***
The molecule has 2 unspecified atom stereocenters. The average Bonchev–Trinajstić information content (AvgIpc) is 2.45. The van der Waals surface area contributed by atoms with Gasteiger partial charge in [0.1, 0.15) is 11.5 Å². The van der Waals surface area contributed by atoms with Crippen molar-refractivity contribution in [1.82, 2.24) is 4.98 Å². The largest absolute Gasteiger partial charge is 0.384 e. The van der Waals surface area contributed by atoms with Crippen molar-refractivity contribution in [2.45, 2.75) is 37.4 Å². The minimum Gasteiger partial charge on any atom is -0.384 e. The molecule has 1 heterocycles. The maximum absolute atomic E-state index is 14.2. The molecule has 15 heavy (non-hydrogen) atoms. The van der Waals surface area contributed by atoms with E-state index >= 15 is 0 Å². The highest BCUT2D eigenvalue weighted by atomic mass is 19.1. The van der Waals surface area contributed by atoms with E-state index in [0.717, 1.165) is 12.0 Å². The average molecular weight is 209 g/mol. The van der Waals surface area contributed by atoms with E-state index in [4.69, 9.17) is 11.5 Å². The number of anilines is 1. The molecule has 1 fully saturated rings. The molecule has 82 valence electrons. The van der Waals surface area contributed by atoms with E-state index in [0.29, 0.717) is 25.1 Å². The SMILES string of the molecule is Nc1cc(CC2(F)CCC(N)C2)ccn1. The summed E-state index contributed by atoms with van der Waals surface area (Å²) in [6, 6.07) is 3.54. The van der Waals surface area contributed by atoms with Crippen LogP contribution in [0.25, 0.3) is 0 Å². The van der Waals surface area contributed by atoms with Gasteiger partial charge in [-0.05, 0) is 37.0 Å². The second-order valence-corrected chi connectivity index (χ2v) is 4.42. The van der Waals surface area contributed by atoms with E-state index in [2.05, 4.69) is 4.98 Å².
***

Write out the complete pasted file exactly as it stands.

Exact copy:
The molecule has 2 unspecified atom stereocenters. The average Bonchev–Trinajstić information content (AvgIpc) is 2.45. The van der Waals surface area contributed by atoms with Gasteiger partial charge in [0.1, 0.15) is 11.5 Å². The van der Waals surface area contributed by atoms with Crippen molar-refractivity contribution in [1.82, 2.24) is 4.98 Å². The largest absolute Gasteiger partial charge is 0.384 e. The van der Waals surface area contributed by atoms with Crippen molar-refractivity contribution in [2.45, 2.75) is 37.4 Å². The minimum Gasteiger partial charge on any atom is -0.384 e. The molecule has 1 heterocycles. The maximum absolute atomic E-state index is 14.2. The molecule has 15 heavy (non-hydrogen) atoms. The van der Waals surface area contributed by atoms with E-state index >= 15 is 0 Å². The highest BCUT2D eigenvalue weighted by atomic mass is 19.1. The van der Waals surface area contributed by atoms with E-state index in [0.717, 1.165) is 12.0 Å². The average molecular weight is 209 g/mol. The van der Waals surface area contributed by atoms with E-state index in [4.69, 9.17) is 11.5 Å². The number of anilines is 1. The molecule has 1 fully saturated rings. The molecule has 82 valence electrons. The van der Waals surface area contributed by atoms with E-state index in [0.29, 0.717) is 25.1 Å². The SMILES string of the molecule is Nc1cc(CC2(F)CCC(N)C2)ccn1. The summed E-state index contributed by atoms with van der Waals surface area (Å²) in [6, 6.07) is 3.54. The van der Waals surface area contributed by atoms with Crippen LogP contribution in [0.25, 0.3) is 0 Å². The van der Waals surface area contributed by atoms with Gasteiger partial charge in [-0.05, 0) is 37.0 Å². The second-order valence-corrected chi connectivity index (χ2v) is 4.42. The van der Waals surface area contributed by atoms with E-state index in [2.05, 4.69) is 4.98 Å².